Friday, July 29, 2011

It Seemed Like a Good Idea

The moral dimension lost its evidential quality with the crumbling of the fundamental Christian consensus. All that remained was a naked reason that refused to learn from any historical reality but was willing to listen only to its own self… This isolation [of reason] necessarily leads to cynicism and to the destruction of man. The real problem that confronts us today is reason’s blindness to the entire non-material dimension of reality.”

Values in a Time of Upheaval, 66

Reflection – Well, it seemed like a good idea at the time. Casting off the shackles of dogma and tradition, standing in the light of pure reason, pursuing free inquiry into reality unfettered, rejecting the obscurantist, superstitious, priest-ridden, hag-ridden, narrow-minded medievalism of our ancestors.
It seemed like a really really good idea. Surely we’ll get on better without all that nonsense, and come to a rational consensus about reality based on clear scientific principles and solid research!
Except that hasn’t happened. We have ideologues, for sure, who are working very hard to impose their particular view of a radically de-natured and de-gendered humanity on society, particularly through the time-honored method of indoctrination of children. We have a rather large population who do not accept this ideology, but who have scant rational argumentation against it, just a feeling that there’s sumpin’ wrong with it.
We have a great deal of sentimentality and emotion-driven arguments on all sides of any question. We have a large number of people (I suppose we’ve always had) who just do whatever the heck they want in any given situation—practical if not ideological relativists.
Through all of this two things happen. Moral life is increasingly privatized, driven solely to the sphere of personal decision, largely made on emotional reasons, since there is no clear way to reason about these questions. But since moral life is essentially social life, and different individual ethos come into conflict on a daily basis, more and more frequently governments, usually under the influence of the above-mentioned ideologues, have to regulate any and all public discourse and conduct.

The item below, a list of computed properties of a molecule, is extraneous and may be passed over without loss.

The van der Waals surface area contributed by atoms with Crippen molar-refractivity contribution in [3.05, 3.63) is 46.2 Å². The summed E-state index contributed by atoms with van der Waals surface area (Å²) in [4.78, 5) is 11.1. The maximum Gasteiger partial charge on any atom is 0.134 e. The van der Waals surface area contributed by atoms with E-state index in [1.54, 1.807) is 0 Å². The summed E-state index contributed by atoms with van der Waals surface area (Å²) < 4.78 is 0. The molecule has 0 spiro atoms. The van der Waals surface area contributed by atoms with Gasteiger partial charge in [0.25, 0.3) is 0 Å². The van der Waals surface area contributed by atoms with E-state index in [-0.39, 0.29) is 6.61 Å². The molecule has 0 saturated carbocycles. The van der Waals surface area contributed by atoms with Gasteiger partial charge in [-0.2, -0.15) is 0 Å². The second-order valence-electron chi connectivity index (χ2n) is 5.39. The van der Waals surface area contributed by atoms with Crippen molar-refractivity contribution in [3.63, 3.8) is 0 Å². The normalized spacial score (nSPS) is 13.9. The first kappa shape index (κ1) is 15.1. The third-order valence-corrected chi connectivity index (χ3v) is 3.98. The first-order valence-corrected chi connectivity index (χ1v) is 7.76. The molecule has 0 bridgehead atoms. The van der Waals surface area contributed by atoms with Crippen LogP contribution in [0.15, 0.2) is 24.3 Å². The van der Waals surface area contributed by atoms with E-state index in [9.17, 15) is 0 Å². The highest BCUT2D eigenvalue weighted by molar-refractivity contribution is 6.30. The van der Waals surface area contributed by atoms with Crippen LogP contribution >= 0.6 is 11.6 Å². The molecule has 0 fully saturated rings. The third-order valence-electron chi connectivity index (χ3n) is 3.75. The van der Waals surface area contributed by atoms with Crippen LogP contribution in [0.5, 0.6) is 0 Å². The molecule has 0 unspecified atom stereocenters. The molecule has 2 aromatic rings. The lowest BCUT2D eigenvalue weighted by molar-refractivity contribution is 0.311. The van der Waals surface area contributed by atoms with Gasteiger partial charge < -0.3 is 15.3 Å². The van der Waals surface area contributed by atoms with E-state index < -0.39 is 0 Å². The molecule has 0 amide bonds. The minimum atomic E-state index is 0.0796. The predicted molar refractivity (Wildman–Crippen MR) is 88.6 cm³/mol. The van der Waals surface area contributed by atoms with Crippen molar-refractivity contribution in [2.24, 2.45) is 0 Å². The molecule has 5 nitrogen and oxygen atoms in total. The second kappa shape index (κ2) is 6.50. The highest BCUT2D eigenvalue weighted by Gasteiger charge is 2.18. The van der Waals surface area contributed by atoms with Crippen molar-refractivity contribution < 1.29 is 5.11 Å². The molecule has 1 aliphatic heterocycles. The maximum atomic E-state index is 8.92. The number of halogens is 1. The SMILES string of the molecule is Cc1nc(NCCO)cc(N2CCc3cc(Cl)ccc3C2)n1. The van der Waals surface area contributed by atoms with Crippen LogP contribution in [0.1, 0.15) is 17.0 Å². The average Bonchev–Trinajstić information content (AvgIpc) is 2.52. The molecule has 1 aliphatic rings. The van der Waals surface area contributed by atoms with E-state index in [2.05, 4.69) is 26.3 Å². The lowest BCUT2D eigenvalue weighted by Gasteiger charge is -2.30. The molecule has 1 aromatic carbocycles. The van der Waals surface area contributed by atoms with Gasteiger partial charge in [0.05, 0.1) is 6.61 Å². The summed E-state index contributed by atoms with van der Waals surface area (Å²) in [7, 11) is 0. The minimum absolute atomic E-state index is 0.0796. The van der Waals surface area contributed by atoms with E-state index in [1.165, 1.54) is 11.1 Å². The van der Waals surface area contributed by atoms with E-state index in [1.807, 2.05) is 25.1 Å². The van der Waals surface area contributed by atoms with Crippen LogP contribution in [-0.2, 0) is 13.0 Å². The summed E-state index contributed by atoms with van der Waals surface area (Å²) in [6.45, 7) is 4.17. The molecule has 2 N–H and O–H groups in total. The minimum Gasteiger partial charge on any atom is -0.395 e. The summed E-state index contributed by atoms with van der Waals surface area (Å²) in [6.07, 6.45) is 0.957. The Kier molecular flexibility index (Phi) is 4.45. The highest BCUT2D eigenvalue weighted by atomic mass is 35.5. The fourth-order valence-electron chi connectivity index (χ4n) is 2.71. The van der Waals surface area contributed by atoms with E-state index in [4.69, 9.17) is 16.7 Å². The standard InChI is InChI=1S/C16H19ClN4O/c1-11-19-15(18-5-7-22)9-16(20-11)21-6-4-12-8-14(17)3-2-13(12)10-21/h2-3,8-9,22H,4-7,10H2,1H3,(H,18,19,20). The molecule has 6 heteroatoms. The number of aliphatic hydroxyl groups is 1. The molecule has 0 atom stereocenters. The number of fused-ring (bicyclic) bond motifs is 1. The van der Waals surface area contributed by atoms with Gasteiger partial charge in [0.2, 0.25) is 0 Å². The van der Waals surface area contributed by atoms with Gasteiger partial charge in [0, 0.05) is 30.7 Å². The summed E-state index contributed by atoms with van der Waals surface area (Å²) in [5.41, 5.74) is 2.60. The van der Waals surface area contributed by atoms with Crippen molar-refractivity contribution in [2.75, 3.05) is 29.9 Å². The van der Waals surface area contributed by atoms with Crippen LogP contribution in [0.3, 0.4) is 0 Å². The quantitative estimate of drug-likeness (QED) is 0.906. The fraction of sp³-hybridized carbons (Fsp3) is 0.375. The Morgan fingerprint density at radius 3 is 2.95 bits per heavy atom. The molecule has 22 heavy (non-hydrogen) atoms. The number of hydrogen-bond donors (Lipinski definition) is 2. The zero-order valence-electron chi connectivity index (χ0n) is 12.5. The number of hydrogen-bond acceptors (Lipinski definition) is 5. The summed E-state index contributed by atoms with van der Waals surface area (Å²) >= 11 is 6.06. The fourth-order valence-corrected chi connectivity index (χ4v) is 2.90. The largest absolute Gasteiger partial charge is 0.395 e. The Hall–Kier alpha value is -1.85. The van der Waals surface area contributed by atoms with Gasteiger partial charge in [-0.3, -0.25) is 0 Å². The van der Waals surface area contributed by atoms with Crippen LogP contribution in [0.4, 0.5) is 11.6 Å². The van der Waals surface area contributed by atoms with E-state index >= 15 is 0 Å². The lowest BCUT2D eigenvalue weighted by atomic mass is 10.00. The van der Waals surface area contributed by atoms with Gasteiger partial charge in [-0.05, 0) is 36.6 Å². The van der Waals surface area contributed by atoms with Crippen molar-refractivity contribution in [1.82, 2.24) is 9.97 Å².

And so we have the phenomenon of atomized individuals holding whatever private beliefs they ‘feel’ are true, but finding themselves increasingly controlled in their public actions and speech by ever-expanding government regulations.
It seems that this is what happens when we shut out of our moral reasoning any reference to a higher reality, to the non-material aspect of reality. To God, ultimately. When the kingdom of God, the sovereignty of God is wholly excluded from the calculations of man, then we are left with the kingdoms of the earth, clashing, grappling, fighting for power, for who will control, who will make the rules, who will make their own will prevail.
For Christians, the response is not to take up a gun and start blasting away (literally or figuratively) at whoever differs from us, like that Norwegian lunatic. Rather, it is to show forth the goodness and beauty of the kingdom of God, to show by our lives that it is a kingdom not only of truth and justice, but of mercy and tenderness. It is thus (and, I believe, only thus) that we can slowly re-introduce into our post-modern chaotic world the notions of law, truth, objective morality, and all that other stuff that it seemed like such a good idea, once upon a time, to throw away.